After what felt like winter, investors say startup deals are back on — although the numbers suggest they never stopped. As Semil Shah of Haystack VC phrased it in a blog post, “It’s game on, pandemic or bust.”
This is good news for founders and big funds, but the investment landscape becomes more complicated when it comes to up-and-coming venture capitalists. “My impression of the current mood amongst traditional limited partners is that most have slowed down considerably in terms of net new investments, new relationships,” Shah told TechCrunch.
So rebound or not, we’re in a volatile time, and first-time fund managers are looking for unique ways to de-risk themselves.
One route: Put liquidity up high in your pitch deck. Moore Ventures, a new fund focused on investing in diverse teams working on sustainability, is experimenting with an unconventional fund structure. Instead of traditional ventures where returns come from multiple rounds of financing and an exit either through acquisition or IPO, Moore is concentrating on successful liquidity strategies throughout a portfolio company’s life.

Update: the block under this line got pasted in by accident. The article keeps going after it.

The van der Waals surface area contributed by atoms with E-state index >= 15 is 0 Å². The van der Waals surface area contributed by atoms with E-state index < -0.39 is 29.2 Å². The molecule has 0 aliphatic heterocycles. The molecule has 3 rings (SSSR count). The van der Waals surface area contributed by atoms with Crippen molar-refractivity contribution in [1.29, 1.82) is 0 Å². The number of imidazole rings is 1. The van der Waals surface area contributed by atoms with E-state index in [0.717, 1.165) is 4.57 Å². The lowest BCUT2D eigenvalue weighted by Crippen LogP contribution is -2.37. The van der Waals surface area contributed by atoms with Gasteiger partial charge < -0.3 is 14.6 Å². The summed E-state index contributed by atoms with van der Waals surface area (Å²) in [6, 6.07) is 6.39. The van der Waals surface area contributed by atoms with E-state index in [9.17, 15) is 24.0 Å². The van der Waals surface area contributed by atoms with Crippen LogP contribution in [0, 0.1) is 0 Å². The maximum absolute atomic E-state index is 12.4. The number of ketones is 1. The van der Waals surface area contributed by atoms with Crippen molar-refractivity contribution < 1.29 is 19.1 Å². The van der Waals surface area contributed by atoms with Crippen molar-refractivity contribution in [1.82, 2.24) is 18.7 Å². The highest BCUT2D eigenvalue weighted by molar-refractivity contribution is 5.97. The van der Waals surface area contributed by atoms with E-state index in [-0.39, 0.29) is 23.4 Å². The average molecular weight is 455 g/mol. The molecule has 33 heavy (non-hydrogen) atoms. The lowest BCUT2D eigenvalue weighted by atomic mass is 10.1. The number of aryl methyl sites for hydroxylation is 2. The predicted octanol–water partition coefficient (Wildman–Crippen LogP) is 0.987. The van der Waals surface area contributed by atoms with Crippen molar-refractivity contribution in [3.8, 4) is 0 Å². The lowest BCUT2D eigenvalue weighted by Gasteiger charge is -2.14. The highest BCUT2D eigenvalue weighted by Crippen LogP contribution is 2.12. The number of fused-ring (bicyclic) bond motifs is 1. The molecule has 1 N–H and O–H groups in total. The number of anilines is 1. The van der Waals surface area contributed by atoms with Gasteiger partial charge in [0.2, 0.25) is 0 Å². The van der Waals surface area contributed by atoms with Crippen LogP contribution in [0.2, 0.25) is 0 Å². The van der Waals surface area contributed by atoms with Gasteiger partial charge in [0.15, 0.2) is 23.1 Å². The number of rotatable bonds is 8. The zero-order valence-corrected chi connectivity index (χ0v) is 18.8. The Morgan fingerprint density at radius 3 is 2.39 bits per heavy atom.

Constant commercialization, if it works, could be music to a limited partner’s ears.
“Some will fall into the licensing model, some will be developing the product and then selling the design and manufacturing process to an existing company before expanding marketing and sales. Only if a company has the ability to expand its product base and scale will we plan to commercialize through the traditional company development process,” said Darius Sankey, a general partner at Moore Ventures.